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Computational biology is relatively a young branch of science, which has experienced tremendous growth in the last two decades. The seeds of this inter-discipline were sown at the end of the seventies, when computers became simpler to use, some biology laboratories decided to adopt them, mainly for storing and managing genomic data. As a result, there was quick completion of projects that would have otherwise taken several years. With a snowballing effect, genome sequencing projects generated large amounts of data whose management required more powerful computers. The advent of the internet has allowed all the research laboratories to share their data, and make them available worldwide through some new genomic and proteomic data banks, such as Gene-Bank, European Molecular Biology Laboratory Data Library and many more. A patent portfolio shows the state of the art of research and development in a specific discipline. Patenting an invention is still tough in many countries, especially when the major part of the claim invention involves mathematical formulae, algorithms and computer programs. These per se are not patentable in many countries; however, they can be protected under copyrights as literary works or trade secrets. It is well known that mathematical formulae, algorithms and computer programs mainly form the core of computational biology. Till date, no study has been made to measure inventive progress in this new inter-discipline. The study shows the research and invention have occurred in a wide range of interdisciplines, including functional genomics, molecular structure, sequence comparison, molecular simulations, machine learning, data visualization, database development and inventive activity confined to a handful of industrially developed and developing nations, of which majority are privately owned.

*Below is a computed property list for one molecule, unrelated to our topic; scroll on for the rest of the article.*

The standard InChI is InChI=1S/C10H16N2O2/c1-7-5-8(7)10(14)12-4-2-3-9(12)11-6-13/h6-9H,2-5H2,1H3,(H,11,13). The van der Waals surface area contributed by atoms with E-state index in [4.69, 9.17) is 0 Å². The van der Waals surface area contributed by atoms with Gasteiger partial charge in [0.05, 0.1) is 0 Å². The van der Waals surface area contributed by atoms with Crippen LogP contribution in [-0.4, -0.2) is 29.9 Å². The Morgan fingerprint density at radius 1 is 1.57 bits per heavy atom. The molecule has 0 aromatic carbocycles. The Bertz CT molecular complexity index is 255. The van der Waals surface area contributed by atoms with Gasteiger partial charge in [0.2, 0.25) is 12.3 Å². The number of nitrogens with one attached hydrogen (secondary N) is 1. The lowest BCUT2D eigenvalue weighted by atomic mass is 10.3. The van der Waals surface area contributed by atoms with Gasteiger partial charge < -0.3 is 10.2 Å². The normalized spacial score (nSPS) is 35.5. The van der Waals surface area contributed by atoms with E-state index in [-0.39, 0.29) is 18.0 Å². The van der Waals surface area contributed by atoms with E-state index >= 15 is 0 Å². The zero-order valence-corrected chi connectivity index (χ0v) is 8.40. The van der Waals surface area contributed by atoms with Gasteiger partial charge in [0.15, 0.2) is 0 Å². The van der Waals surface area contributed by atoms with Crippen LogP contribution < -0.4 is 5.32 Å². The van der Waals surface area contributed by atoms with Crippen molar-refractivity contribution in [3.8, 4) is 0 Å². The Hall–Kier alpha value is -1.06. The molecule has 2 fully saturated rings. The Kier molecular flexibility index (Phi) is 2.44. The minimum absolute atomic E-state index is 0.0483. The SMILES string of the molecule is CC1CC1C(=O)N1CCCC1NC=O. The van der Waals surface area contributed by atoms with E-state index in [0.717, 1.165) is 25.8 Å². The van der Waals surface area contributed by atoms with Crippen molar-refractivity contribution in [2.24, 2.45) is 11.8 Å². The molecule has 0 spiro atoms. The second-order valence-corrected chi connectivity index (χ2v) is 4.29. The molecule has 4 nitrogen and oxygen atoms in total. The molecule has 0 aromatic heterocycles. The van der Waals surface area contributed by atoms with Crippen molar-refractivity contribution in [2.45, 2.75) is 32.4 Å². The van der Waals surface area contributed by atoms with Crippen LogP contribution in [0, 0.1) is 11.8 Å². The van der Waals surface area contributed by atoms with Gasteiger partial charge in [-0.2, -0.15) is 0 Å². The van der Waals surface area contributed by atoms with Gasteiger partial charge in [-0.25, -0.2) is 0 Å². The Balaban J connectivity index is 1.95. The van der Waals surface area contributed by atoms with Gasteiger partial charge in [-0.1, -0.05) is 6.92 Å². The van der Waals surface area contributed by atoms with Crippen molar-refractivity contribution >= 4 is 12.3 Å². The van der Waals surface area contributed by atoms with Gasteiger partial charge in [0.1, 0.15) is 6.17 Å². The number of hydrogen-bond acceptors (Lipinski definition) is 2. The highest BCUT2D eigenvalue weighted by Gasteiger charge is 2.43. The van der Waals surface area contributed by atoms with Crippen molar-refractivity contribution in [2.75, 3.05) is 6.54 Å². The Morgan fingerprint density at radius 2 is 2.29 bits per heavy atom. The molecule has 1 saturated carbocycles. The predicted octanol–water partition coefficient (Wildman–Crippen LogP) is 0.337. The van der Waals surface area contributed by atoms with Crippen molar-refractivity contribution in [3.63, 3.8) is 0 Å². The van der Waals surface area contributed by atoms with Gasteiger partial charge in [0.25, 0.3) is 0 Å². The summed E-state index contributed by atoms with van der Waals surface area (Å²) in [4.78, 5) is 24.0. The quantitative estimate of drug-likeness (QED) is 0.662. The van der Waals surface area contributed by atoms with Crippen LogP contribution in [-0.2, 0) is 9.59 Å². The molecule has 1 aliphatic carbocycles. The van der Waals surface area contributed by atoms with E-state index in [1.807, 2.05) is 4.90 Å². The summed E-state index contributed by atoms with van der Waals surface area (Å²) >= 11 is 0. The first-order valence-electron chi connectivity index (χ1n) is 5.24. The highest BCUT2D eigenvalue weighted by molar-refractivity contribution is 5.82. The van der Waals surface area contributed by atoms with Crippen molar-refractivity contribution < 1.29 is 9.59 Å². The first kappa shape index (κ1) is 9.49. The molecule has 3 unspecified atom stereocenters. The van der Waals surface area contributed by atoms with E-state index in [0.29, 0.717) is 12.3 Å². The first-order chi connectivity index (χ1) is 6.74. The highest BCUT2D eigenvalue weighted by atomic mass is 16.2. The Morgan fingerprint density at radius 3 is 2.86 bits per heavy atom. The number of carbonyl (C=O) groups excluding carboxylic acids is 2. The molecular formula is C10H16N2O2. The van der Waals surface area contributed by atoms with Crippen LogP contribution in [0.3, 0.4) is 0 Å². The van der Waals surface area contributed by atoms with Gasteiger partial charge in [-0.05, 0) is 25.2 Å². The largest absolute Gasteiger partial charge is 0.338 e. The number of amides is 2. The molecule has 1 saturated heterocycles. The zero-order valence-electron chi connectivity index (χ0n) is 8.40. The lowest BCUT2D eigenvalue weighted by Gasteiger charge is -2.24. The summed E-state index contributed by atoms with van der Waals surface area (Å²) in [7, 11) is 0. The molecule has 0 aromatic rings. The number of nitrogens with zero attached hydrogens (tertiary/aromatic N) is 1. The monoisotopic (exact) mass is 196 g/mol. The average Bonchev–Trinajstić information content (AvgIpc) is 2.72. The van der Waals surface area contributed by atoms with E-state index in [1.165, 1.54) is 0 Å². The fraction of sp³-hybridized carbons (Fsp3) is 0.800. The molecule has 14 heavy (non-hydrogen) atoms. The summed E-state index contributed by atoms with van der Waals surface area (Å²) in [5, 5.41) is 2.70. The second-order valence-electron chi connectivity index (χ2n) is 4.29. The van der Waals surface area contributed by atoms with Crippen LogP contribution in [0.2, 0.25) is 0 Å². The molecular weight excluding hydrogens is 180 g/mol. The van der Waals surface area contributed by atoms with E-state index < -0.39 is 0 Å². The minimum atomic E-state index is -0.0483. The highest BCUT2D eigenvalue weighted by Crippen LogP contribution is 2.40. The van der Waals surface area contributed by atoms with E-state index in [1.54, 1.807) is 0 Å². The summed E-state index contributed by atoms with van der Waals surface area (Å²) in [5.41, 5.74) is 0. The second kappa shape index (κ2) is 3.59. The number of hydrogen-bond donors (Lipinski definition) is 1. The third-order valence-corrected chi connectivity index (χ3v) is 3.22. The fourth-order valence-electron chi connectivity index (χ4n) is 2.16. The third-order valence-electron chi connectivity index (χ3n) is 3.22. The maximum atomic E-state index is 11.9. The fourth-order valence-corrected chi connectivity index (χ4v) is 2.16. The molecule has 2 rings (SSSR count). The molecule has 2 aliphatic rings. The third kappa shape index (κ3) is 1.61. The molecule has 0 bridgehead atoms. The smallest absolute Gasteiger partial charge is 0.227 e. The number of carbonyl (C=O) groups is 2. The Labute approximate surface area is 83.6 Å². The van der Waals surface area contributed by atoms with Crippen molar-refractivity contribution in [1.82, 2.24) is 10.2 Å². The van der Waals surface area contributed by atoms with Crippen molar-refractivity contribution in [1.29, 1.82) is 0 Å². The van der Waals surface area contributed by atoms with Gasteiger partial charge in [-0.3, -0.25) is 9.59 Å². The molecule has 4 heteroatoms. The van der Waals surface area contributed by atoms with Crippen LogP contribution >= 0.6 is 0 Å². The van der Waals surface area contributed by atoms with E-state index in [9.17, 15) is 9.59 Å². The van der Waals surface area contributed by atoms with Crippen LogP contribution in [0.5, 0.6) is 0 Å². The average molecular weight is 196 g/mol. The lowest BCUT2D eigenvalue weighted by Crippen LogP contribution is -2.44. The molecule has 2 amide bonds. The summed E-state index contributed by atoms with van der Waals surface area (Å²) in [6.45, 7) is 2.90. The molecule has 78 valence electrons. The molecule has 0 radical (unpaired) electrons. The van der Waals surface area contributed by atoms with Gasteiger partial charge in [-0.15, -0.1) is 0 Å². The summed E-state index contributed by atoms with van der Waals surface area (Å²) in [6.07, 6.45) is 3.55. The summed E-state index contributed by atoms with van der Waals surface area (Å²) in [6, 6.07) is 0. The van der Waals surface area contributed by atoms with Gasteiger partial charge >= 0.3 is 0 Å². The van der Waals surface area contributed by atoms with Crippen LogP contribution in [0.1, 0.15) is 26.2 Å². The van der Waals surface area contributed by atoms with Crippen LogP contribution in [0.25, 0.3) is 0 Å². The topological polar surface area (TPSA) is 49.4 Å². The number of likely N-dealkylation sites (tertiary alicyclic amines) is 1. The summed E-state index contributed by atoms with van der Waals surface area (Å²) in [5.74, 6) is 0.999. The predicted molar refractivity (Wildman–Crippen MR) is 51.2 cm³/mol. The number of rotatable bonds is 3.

Bioinformatics, Computational Biology, Patent Analysis, Research Trends Inventions.
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